Beyond custirsen, OncoGenex also is advancing its proprietary OGX-427 drug candidate in multiple ongoing and planned Phase 2 studies for the treatment of prostate, bladder, lung and pancreas cancer.
“OncoGenex continues to drive clinical programs for both OGX-011 [custirsen] and OGX-427 in what is among the most robust clinical pipelines in our coverage universe,” Byron Capital Markets analyst, Doug Loe, said in a research report earlier this month.
Mr. Cormack says the company presented data at ASCO last year from a Phase 1 study of OGX-427 in superficial or muscle-invasive bladder cancer. “The drug was infused into the bladder of patients who had surgery a week later to evaluate the action of the drug on the knockdown of heat shock protein 27 (Hsp27). Investigators found that one-third of patients had pathologic complete response or no tumor left even by microscopic evaluation. That’s one of the reasons that we’ve invested more heavily in pursuing the bladder cancer indication.”
Hsp27 is a cell-survival protein found at elevated levels in many human cancers. The development program for OGX-427 aims to demonstrate that inhibition of Hsp27 can lead to improved prognosis and treatment outcomes for cancer patients.
Mr. Cormack explains that the clusterin and Hsp27 programs have the same objectives but with different mechanisms of action. “OGX-427, on its own, has shown biologic activity while custirsen needs to be combined with a companion therapy.”
The company is currently studying OGX-427 in a Phase 2 trial in first-line metastatic bladder cancer that Mr. Cormack says is the primary registration path for the drug. Borealis-1 is a study of about 180 metastatic bladder cancer patients who have not received chemotherapy and are not candidates for surgery or radiotherapy. The primary endpoint of overall survival is expected to be reached in the fourth quarter of 2014.
“Survival is a highly unusual endpoint in a Phase 2 study,” he points out. “We want to have a read on survival in order to plan for a Phase 3 clinical trial in the future. Plus, Borealis-1 may also be used as a supportive trial so that we may only need to do one Phase 3 trial, instead of two, for initial FDA submission. On the other hand, because it is designed as a pivotal Phase 2 trial, if we achieve statistical significance for a survival benefit, we might be able to submit the data for registration.”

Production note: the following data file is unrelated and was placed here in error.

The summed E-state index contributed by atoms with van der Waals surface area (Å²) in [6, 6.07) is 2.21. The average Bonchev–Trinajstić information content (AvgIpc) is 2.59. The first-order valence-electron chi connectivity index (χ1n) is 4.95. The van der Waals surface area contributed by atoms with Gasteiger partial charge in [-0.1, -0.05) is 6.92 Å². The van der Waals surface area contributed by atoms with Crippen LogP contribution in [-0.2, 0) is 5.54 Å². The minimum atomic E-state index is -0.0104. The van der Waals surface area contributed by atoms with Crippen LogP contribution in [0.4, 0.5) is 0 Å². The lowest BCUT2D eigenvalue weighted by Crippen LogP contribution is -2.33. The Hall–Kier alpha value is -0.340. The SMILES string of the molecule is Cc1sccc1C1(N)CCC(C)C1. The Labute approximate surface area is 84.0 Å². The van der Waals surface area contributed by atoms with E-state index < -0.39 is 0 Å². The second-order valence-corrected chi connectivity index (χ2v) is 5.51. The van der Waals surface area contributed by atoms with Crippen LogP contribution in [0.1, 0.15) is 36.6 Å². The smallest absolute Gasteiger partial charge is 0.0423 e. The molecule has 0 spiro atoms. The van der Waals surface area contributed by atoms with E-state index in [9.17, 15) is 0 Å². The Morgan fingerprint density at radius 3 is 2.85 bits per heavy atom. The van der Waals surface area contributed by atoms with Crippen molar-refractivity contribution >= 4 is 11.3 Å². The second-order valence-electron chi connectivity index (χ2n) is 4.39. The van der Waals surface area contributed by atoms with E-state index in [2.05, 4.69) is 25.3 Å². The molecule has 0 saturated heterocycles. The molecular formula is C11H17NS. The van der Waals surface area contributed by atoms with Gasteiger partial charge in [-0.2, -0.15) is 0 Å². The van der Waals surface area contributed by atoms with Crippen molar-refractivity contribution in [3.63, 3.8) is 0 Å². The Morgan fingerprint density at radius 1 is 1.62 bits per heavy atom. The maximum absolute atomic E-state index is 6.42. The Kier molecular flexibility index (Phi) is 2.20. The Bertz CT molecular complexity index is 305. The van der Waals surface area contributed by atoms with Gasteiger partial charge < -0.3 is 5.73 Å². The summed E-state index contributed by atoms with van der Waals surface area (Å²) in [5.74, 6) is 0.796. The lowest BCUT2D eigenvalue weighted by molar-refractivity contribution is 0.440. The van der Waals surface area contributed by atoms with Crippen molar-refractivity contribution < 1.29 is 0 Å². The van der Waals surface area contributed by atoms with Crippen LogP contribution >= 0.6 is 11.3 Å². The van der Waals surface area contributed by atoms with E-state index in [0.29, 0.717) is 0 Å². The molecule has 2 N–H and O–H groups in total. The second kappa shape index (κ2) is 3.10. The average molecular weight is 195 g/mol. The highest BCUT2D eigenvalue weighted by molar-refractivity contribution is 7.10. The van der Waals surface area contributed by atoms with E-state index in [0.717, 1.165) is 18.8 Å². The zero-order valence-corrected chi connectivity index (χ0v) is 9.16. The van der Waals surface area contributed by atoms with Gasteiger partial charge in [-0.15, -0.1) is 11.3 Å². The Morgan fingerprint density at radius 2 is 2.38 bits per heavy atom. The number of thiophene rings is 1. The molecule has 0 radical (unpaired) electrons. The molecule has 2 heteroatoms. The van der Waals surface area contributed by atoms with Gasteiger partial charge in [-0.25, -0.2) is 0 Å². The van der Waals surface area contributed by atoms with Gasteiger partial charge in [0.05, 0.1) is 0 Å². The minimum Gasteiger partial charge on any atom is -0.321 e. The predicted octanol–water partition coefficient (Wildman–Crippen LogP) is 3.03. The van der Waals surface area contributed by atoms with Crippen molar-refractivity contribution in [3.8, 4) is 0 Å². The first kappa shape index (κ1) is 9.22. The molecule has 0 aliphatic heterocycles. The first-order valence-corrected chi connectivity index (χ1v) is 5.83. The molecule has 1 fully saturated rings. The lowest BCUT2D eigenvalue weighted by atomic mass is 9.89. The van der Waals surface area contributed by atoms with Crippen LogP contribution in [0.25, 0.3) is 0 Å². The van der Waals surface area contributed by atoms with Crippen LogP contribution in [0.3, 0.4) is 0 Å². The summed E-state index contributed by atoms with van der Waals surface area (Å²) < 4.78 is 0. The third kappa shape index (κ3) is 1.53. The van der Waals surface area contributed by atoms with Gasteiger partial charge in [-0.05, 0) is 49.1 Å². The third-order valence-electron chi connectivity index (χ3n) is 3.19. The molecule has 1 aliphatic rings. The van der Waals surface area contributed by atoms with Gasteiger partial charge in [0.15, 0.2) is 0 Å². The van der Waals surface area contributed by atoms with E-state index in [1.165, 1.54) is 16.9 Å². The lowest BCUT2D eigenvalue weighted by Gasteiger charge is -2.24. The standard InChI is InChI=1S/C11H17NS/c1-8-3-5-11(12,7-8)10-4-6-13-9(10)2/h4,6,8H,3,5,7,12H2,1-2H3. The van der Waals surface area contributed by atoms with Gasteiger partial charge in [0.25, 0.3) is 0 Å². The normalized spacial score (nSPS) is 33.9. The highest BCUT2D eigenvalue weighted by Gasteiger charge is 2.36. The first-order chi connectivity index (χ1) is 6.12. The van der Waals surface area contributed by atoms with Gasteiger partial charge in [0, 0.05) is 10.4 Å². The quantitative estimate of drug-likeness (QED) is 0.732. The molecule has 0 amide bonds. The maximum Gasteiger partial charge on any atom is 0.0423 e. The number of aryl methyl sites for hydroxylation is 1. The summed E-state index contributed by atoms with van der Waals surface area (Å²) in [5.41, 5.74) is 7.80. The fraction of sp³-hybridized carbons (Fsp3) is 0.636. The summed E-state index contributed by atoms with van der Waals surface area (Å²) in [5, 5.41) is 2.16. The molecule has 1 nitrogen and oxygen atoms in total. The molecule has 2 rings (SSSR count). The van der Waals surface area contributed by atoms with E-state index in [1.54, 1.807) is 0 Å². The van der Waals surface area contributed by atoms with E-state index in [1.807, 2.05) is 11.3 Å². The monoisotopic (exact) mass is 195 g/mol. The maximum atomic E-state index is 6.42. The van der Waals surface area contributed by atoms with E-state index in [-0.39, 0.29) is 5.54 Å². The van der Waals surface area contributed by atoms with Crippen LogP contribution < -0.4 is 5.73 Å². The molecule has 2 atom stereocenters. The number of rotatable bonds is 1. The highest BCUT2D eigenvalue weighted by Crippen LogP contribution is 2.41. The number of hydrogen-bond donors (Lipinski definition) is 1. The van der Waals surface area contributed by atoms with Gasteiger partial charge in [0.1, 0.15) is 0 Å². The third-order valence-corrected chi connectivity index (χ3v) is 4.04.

Last month, OncoGenex announced Borealis-2, a second-line metastatic bladder cancer study, with about 200 patients who have disease progression following initial platinum-based chemotherapy and are now being treated with docetaxel. The primary endpoint is overall survival.
Mr. Cormack notes that bladder cancer represents a major unmet medical need. “Nothing has been done for these patients for decades. Bladder cancer is difficult to treat and is underserved in terms of new therapies. So, we get pretty excited about the opportunity for OGX-427 as a potential treatment for patients with advanced bladder cancer. Plus, there is only one big clinical trial now underway in bladder cancer, so the ability to access patients is very good.”
In advanced prostate cancer, positive data from an earlier Phase 2 study of OGX-427 in patients with prostate cancer who had not previously been treated with chemotherapy led OncoGenex to begin another Phase 2 study in the fourth quarter, called the Pacific trial, in advanced prostate cancer patients who have rising PSA while receiving Johnson & Johnson’s Zytiga drug. The Pacific trial will study subsequent PSA, radiographic or symptomatic disease progression in patients receiving OGX-427 plus Zytiga against those remaining on Zytiga alone.
Mr. Cormack says the company also has under consideration potential Phase 2 trials with OGX-427 in metastatic lung cancer and metastatic pancreas cancer.
“We’re keeping Big Pharma and Big Biotech actively engaged on the OGX-427 program and sharing results with potential partners,” he adds. “But we’ll probably finish some of the Phase 2 studies before partnering, because additional data will likely derive greater value in a partnership deal, especially if we’re showing a survival benefit.”